POWER, PART II. . .

Leadership is a serious meddling in other peoples’ lives. –Max De Pree

Here is an understatement: Each of us human beings in an imperfect human being!  One consequence of our being imperfect is that each of us will use our power in both healthy and unhealthy ways.  Given this, it is crucial for each of us to be awake and aware to when and why we choose to use one of the four forms of power that we will briefly explore today.  When we choose which form to use we also choose to accept the response-ability and responsibility that comes with our choice.

FOUR TYPES OF POWER…

 Coercive Power.  I am granted, or I assume overt or covert sanctions which I then impose on the other(s).  The teacher assumes the coercive power of grades.  The parent assumes the coercive power of punishment.  The leader assumes the coercive power of threat – think: My way or the highway.  In order for coercive power to exist the one with the power must have certain ‘leverage’ over the other.  The leader seeks compliance.

Manipulative Power.  Greenleaf notes that we manipulate the other when we guide him or her by plausible rationalizations into beliefs and actions that they do not fully understand [Greenleaf also notes that some will not make the effort to understand].  Think: Trust me on this for in the past I have not led you astray!  As those who attempt to sell us today’s best stock tell us, future performance is not guaranteed because of past performance.  The leader seeks compliance.

Persuasive Power.  I seek to convince you through the use of logic and reason.  There is a give-and-take that must occur; this give-and-take does not occur in the first two uses of power for it is not necessary.  The leader is seeking more than ‘compliance.’  The leader is seeking, is advocating for, ‘buy-in.’ The first two uses of power are rooted in a ‘dependent relationship.’  Persuasive Power is rooted in interdependence – We are in this together.  By-the-by: The leader has the ‘final say’ and the ‘buck stops’ with the leader.

Influential Power.  This ‘power’ does not allow for either coercion or manipulation and moves ‘Persuasion’ from advocacy to inquiry and from using logic/reason to inviting discernment.  The process of inquiry and discernment enables one to say with conviction ‘This is where I choose to stand!’  The autonomy and integrity of all is held in trust by all.  Interdependence moves from ‘buy-in’ to ‘emotional ownership.’  The ‘buck stops’ with the relationship, not just with the leader.  The process usually takes significantly more time, energy and effort than the first three do.  A by-product: All grow as a result of the process.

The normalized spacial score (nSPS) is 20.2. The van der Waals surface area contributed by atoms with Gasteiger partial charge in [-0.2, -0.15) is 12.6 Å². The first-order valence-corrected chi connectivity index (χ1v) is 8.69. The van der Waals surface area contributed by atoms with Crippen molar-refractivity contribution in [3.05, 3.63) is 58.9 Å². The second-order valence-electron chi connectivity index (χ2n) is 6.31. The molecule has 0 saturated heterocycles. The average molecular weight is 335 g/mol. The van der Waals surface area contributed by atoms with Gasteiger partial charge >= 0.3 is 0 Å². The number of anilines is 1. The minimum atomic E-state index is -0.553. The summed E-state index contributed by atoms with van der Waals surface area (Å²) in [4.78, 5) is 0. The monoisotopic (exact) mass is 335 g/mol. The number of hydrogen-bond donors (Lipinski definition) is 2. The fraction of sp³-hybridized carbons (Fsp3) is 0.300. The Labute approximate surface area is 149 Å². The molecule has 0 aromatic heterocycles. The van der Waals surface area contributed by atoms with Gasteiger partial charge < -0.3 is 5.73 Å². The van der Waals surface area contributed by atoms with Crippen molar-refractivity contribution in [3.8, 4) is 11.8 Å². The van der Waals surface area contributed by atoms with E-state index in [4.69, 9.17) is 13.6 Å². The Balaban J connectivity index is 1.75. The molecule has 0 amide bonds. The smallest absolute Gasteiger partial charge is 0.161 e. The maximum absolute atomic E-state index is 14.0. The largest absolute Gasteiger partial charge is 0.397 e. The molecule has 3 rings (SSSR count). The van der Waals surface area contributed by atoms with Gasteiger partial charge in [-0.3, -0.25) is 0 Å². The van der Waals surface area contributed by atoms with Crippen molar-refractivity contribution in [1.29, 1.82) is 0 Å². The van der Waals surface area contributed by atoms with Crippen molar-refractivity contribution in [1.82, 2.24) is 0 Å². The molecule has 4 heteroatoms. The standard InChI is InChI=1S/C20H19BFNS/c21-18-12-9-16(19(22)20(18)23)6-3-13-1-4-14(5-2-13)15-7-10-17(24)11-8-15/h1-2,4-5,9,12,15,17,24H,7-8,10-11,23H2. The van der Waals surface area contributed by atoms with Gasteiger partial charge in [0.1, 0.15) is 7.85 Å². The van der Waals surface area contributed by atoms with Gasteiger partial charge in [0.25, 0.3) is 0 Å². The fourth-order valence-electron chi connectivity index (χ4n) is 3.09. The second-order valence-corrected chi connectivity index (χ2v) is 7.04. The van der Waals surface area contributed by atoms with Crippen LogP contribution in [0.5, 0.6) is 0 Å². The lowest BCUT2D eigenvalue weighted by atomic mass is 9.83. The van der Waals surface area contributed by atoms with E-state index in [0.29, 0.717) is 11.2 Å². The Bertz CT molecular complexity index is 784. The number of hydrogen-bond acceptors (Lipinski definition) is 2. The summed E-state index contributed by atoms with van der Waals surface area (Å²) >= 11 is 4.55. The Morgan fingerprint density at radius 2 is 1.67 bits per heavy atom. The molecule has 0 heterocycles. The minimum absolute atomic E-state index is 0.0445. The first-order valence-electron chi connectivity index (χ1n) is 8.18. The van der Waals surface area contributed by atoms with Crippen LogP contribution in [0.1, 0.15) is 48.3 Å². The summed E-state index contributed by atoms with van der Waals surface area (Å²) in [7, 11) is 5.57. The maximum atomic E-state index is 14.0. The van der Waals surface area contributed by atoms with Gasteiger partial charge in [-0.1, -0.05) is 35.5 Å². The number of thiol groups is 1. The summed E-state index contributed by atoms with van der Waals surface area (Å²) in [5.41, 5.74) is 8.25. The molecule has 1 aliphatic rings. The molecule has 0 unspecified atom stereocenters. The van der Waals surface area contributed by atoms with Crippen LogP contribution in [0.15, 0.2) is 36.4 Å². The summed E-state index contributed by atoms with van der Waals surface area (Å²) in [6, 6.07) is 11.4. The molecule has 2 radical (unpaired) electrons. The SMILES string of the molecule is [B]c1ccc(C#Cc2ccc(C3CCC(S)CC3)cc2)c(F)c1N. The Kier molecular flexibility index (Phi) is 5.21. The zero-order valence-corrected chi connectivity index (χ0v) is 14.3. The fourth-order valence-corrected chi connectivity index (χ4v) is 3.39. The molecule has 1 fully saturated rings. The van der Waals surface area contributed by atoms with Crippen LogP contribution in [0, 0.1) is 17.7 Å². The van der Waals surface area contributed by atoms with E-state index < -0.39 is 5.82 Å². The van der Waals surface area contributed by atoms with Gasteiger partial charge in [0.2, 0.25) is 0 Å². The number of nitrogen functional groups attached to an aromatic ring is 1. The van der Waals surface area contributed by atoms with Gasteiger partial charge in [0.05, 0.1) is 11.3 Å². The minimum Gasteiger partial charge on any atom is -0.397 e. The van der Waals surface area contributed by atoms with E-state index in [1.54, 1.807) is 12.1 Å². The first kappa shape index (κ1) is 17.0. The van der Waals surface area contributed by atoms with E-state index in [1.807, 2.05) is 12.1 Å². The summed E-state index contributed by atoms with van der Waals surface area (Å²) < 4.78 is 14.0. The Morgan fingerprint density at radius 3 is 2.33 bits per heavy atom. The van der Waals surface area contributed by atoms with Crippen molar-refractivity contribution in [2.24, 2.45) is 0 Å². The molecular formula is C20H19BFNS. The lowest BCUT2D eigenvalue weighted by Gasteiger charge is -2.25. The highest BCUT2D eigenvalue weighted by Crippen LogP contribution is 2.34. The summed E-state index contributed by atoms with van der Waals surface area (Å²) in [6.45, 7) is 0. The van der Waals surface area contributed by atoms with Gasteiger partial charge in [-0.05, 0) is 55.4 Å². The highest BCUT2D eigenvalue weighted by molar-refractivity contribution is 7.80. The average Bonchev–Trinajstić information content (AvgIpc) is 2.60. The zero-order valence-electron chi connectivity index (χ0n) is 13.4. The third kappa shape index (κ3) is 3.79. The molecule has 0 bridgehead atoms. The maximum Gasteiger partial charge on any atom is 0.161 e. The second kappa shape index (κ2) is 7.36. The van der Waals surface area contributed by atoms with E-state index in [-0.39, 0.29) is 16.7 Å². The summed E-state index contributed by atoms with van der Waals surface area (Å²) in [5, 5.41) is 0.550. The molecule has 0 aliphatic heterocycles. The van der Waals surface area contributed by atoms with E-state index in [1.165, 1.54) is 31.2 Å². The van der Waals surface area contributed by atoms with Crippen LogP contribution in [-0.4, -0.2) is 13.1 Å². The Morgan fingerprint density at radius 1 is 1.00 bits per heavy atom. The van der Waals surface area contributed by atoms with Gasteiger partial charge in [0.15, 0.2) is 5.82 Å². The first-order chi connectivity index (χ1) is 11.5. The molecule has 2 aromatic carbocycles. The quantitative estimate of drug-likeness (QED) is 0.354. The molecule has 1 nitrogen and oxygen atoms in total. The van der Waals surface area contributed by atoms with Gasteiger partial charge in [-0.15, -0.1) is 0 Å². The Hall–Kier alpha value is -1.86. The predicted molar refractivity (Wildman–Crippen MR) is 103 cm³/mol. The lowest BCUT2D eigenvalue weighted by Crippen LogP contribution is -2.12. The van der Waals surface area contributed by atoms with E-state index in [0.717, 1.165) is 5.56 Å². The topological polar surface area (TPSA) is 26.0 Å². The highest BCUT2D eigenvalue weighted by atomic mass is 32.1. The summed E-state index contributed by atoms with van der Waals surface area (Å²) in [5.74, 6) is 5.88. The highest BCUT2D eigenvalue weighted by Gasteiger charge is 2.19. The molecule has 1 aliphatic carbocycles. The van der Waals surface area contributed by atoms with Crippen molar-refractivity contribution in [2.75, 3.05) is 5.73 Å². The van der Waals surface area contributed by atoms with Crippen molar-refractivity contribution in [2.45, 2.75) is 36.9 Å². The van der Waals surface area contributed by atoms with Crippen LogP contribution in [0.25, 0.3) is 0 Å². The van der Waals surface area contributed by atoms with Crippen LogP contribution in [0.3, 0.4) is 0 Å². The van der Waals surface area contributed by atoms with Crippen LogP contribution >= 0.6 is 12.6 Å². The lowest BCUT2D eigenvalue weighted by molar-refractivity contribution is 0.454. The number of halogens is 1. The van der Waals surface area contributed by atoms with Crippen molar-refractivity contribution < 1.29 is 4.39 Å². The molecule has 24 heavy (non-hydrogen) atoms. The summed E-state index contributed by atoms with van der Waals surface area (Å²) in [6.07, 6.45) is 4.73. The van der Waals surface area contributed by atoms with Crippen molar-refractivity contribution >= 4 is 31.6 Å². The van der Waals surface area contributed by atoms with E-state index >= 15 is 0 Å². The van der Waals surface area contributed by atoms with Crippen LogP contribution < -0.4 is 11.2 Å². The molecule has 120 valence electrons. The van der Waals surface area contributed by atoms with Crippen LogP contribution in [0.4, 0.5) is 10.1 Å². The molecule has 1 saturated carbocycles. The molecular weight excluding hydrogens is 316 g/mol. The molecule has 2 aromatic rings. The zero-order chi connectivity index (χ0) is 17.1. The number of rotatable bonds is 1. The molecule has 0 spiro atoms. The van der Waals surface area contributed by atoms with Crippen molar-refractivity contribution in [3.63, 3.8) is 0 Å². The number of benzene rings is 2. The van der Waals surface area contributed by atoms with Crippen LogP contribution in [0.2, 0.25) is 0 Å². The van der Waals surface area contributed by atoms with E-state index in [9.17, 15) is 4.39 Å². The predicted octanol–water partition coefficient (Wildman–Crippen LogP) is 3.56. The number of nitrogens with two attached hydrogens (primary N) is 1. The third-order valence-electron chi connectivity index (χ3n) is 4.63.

Influential Power requires that one be ‘fully human.’  One seeks to become more and more aware of who he or she is and of who he or she is choosing to become.  One seeks to understand his or her core beliefs, values, guiding life principles and deep tacit assumptions for they guide his or her life.  One chooses to ‘trust’ and seeks to be ‘trust-worthy.’  One also seeks to be vulnerable – to take risks, to be transparent and to carry the wound with grace (Vulnerable is rooted in the Latin ‘vulnus’ which means: to carry the wound with grace).

A FEW QUESTIONS FOR REFLECTION:

  • What motivates you to choose NOT to use your power?
  • What motivates you to use your power immorally/unethically?
  • What motivates you to use your power morally/ethically?
  • What is there within an institution that affects how people use their power?

A servant-leader is a person who begins with a natural feeling of wanting to serve first – to help, support and encourage and lift up others.  And because of their noble role-models others begin to lead by serving. –Robert K. Greenleaf

This entry was posted in Uncategorized. Bookmark the permalink.

Leave a Reply

Fill in your details below or click an icon to log in:

WordPress.com Logo

You are commenting using your WordPress.com account. Log Out /  Change )

Twitter picture

You are commenting using your Twitter account. Log Out /  Change )

Facebook photo

You are commenting using your Facebook account. Log Out /  Change )

Connecting to %s